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MooseMom
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« on: August 31, 2020, 02:20:58 PM »

I just had a terrifying experience and thought I'd tell y'all about it as a cautionary tale.

We were at the end of summer holiday in Northern Michigan, and one day I had one of those headaches you can't seem to get rid of.  I spent most of the day in bed, out of the heat, with the A/C on full blast.

I awoke at 3AM the next morning, and I noticed my headache was gone, but as I turned my head, I got extremely dizzy.  As the day progressed, I was so very ill with what I imagined must be some sort of stomach flu.  I was losing fluid in every way imaginable but could not move enough to drink water in any appreciable measure.  I could not walk to the bathroom, but I could stagger, barely. 

My husband contacted our regular physician back home who phoned in an anti-nausea prescription to the local pharmacy.  I knew, however, that I'd need medical help of a different kind.

I asked my husband to contact my tx coordinator.  I managed to talk to her, and she introduced the idea that it could be covid (I had thought of that, but I didn't really think that was the problem) and that I needed to get an ambulance to get to the nearest ER.

We were staying in a B&B situated in an old two storied house that was not made for the easy mobility of wheelchairs, but the paramedics came and somehow got me out and into the back of the ambulance.  I was able to answer their questions, and they decided that whatever the problem was, it wasn't covid. 

They immediately started me on IV fluids, and they quickly got me to the ER.  Before I was wheeled in, I had to have that infamous covid test (my nose will never be the same again!).  It had been hours since I had last urinated, so clearly there was concern about my kidney.

They got me stabilized and decided to admit me.  I spent almost 3 days on IV drips of various composition.

I was so lucky.  My labs showed that my kidney was responding well to the fluids, and the doctor was very happy with my renal function, which he deemed "excellent".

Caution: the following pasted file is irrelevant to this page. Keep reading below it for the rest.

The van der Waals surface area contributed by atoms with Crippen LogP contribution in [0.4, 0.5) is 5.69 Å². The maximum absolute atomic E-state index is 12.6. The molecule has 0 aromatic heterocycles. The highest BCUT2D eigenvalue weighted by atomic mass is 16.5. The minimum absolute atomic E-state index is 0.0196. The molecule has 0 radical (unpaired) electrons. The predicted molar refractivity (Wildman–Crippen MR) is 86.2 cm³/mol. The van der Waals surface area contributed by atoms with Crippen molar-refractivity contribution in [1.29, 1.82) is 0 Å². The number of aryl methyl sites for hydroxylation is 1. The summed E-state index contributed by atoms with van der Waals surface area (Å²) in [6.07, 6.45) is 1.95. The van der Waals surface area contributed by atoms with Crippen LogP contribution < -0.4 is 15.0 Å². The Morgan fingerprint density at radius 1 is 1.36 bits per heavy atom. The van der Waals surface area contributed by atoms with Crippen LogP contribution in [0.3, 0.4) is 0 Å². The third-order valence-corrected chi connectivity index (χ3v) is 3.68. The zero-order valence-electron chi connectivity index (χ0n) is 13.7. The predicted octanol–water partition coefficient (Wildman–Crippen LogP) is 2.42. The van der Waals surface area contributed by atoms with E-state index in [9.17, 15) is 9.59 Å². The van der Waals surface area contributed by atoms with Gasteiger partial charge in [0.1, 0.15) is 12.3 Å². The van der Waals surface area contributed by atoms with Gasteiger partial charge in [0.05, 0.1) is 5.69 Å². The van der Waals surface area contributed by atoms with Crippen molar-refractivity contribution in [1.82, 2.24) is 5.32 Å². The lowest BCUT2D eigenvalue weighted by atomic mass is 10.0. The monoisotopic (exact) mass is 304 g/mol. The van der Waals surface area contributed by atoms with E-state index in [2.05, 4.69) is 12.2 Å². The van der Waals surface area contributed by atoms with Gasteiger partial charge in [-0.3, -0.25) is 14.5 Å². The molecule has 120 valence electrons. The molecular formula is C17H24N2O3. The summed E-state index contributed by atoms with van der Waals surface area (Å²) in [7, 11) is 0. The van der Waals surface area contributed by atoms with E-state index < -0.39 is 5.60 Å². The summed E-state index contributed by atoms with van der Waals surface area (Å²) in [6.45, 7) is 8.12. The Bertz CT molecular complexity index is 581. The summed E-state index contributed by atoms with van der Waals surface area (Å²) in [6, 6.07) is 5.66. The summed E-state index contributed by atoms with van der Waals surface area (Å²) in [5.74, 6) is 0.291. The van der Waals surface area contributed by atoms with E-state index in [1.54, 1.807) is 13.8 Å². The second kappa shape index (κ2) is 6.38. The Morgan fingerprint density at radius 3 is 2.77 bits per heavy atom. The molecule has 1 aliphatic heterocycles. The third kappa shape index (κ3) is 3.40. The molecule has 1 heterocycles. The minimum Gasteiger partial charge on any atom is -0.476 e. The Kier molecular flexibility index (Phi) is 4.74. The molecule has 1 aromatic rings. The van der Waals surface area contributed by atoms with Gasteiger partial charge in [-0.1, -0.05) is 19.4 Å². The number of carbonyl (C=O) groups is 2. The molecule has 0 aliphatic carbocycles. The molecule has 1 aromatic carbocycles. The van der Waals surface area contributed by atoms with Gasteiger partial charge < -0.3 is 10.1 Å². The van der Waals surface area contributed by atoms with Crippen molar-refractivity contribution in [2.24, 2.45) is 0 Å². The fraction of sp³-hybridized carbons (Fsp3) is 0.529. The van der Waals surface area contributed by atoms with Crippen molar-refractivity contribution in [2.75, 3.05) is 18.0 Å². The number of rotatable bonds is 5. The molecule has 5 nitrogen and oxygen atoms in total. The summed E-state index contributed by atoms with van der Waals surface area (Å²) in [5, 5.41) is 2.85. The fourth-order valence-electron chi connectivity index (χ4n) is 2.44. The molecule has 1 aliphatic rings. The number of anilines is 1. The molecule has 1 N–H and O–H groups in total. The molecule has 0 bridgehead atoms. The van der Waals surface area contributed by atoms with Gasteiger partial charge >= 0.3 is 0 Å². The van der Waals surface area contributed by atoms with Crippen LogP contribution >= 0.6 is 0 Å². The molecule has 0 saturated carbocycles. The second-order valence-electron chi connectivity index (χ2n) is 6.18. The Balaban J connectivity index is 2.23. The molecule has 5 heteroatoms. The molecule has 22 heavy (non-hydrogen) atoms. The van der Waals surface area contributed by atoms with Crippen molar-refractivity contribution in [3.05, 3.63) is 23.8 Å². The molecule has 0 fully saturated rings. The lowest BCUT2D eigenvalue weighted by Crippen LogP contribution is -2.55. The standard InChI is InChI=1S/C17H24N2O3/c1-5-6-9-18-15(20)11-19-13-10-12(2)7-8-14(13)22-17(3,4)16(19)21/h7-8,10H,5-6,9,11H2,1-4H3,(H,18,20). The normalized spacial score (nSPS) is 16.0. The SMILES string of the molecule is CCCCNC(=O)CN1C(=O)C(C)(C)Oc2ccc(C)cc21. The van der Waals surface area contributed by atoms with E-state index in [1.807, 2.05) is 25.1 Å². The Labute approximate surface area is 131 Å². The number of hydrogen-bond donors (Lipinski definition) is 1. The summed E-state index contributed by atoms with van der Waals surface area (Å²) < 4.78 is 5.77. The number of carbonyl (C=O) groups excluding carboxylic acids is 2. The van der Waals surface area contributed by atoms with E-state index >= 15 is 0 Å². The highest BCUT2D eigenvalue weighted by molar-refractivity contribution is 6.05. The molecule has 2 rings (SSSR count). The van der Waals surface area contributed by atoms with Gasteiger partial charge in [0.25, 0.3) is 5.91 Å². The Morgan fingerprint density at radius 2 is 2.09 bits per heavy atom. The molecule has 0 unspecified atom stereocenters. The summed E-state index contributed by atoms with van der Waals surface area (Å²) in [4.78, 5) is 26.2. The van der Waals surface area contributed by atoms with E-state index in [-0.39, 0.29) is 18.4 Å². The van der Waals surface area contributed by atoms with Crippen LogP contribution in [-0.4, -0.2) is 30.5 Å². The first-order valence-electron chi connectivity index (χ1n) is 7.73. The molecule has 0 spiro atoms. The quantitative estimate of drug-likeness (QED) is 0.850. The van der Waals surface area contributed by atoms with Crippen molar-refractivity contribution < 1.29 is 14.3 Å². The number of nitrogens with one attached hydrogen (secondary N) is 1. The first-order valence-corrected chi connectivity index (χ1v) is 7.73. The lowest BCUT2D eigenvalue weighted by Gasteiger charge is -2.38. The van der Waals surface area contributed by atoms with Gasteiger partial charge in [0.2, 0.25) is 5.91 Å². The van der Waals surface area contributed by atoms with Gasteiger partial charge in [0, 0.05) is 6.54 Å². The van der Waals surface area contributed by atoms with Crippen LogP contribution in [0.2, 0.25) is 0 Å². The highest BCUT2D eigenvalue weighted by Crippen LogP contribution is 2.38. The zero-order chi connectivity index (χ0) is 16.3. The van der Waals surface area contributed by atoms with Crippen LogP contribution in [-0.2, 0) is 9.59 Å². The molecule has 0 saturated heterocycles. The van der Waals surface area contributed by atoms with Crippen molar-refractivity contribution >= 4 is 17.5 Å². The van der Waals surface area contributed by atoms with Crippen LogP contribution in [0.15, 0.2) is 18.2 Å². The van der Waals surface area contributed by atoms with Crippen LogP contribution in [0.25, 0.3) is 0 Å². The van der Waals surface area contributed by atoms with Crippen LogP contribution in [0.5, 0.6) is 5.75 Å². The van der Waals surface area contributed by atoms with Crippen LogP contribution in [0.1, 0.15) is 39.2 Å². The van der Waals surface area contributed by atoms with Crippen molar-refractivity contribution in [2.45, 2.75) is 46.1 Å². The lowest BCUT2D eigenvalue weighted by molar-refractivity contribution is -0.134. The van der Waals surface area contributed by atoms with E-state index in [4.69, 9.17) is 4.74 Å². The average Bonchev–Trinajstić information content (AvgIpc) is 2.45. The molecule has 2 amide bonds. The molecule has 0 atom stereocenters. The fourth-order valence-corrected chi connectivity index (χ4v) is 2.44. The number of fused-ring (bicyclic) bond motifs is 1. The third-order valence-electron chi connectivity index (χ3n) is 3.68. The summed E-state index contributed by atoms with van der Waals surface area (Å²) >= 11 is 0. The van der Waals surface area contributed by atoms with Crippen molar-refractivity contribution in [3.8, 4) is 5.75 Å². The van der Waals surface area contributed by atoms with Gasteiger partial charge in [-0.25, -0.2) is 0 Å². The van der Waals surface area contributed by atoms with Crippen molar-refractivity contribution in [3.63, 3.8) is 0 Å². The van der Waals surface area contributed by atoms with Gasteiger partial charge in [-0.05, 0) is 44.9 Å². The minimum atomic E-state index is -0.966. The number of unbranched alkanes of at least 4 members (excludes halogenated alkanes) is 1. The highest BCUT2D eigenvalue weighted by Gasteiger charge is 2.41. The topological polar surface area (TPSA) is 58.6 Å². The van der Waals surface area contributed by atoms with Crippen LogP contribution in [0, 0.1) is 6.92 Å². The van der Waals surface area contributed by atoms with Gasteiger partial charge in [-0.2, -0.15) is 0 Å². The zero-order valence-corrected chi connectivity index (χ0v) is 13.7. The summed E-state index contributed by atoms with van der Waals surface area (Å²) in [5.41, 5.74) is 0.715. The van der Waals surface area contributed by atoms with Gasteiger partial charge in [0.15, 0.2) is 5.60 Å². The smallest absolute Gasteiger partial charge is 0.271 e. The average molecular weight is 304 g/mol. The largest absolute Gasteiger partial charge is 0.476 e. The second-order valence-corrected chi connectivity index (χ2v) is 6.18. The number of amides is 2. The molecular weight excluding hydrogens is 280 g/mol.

I was asked several times why I waited so long to call for help.  I had no one answer for that.  We were on holiday, and I didn't want to be a burden, so I mumbled to my husband to go about his day and treat himself to lunch and dinner while I stayed in bed.  I didn't expect him to hang around in the room.

Mainly, though, I was just too sick to move my mouth enough to talk.  But once I realized that I would not "just get over it", I started to panic, and I forced myself to talk to the tx coordinator.  I am convinced, though, that had I waited another few hours, I may not have recovered as well as I did.

In the end, it is thought I just was unlucky enough to contract a stomach virus.  I've been trying to work out what I could have eaten that affected me but not my husband (we ate largely the same foodstuffs, but eating out can be risky, I guess).  Maybe I got sick and he did not because his immune system is not compromised?

So, I just want to post this cautionary tale in which I want to encourage the rest of you to get help in a more timely manner than I did.  I could not walk, I could not see straight, and it was a nightmare.  Don't let this happen to you.
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"Eggs are so inadequate, don't you think?  I mean, they ought to be able to become anything, but instead you always get a chicken.  Or a duck.  Or whatever they're programmed to be.  You never get anything interesting, like regret, or the middle of last week."
kristina
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« Reply #1 on: September 01, 2020, 12:54:43 AM »

Hello MooseMom, I am so glad that you are getting over this nightmare and many thanks for the warning, it is very  much appreciated.

I fully understand your hesitation to get medical help straight away, because there is always this hope, that it might be over soon and might be "nothing to worry about", especially when we don't really feel like getting into lots of action and just want to stay in bed and get better.

I very much appreciate your honesty in telling us of your experience and I shall keep it in my mind, whenever there is something "coming along", that feels not "quite right" and I shall also train myself to get medical help a.s.a.p. if there is something medical "coming along" that needs urgent action.

Many thanks again for this kind warning and may you recover a.s.a.p and best wishes from Kristina. :grouphug;
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Bach was no pioneer; his style was not influenced by any past or contemporary century.
  He was completion and fulfillment in itself, like a meteor which follows its own path.
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                                          ...  Oportet Vivere ...